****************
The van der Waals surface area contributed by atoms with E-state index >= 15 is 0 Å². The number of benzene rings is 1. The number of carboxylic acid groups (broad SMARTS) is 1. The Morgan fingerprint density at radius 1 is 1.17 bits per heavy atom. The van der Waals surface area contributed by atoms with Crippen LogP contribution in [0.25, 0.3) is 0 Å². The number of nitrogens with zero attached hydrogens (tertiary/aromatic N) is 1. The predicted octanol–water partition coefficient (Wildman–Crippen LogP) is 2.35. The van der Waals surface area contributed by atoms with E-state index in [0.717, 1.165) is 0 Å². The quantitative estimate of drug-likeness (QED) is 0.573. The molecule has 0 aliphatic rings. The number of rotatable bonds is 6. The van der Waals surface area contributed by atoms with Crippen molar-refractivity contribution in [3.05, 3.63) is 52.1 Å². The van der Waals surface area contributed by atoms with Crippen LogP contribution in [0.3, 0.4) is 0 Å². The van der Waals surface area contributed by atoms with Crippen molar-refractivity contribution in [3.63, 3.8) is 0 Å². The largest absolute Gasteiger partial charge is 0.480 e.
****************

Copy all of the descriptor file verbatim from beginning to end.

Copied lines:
The van der Waals surface area contributed by atoms with E-state index >= 15 is 0 Å². The number of benzene rings is 1. The number of carboxylic acid groups (broad SMARTS) is 1. The Morgan fingerprint density at radius 1 is 1.17 bits per heavy atom. The van der Waals surface area contributed by atoms with Crippen LogP contribution in [0.25, 0.3) is 0 Å². The number of nitrogens with zero attached hydrogens (tertiary/aromatic N) is 1. The predicted octanol–water partition coefficient (Wildman–Crippen LogP) is 2.35. The van der Waals surface area contributed by atoms with E-state index in [0.717, 1.165) is 0 Å². The quantitative estimate of drug-likeness (QED) is 0.573. The molecule has 0 aliphatic rings. The number of rotatable bonds is 6. The van der Waals surface area contributed by atoms with Crippen molar-refractivity contribution in [3.05, 3.63) is 52.1 Å². The van der Waals surface area contributed by atoms with Crippen LogP contribution in [0.3, 0.4) is 0 Å². The van der Waals surface area contributed by atoms with Crippen molar-refractivity contribution in [3.63, 3.8) is 0 Å². The largest absolute Gasteiger partial charge is 0.480 e.